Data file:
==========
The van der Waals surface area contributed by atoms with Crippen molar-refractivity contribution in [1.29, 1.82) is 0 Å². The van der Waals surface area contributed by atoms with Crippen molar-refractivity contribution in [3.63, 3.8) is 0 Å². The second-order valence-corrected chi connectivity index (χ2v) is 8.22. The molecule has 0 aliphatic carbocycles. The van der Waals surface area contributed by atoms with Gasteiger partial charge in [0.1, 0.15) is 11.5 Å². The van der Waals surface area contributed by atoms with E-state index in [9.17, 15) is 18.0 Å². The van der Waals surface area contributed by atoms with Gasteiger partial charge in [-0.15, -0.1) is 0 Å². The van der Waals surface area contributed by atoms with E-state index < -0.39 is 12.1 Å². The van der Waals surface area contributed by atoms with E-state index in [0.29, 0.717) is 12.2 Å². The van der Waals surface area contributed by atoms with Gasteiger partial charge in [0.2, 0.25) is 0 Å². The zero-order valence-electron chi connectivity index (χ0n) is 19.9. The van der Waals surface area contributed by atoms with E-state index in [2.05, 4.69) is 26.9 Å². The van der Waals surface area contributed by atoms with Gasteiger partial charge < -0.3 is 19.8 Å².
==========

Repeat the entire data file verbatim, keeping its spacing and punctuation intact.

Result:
The van der Waals surface area contributed by atoms with Crippen molar-refractivity contribution in [1.29, 1.82) is 0 Å². The van der Waals surface area contributed by atoms with Crippen molar-refractivity contribution in [3.63, 3.8) is 0 Å². The second-order valence-corrected chi connectivity index (χ2v) is 8.22. The molecule has 0 aliphatic carbocycles. The van der Waals surface area contributed by atoms with Gasteiger partial charge in [0.1, 0.15) is 11.5 Å². The van der Waals surface area contributed by atoms with E-state index in [9.17, 15) is 18.0 Å². The van der Waals surface area contributed by atoms with Gasteiger partial charge in [-0.15, -0.1) is 0 Å². The van der Waals surface area contributed by atoms with E-state index < -0.39 is 12.1 Å². The van der Waals surface area contributed by atoms with E-state index in [0.29, 0.717) is 12.2 Å². The van der Waals surface area contributed by atoms with Gasteiger partial charge in [0.2, 0.25) is 0 Å². The zero-order valence-electron chi connectivity index (χ0n) is 19.9. The van der Waals surface area contributed by atoms with E-state index in [2.05, 4.69) is 26.9 Å². The van der Waals surface area contributed by atoms with Gasteiger partial charge < -0.3 is 19.8 Å².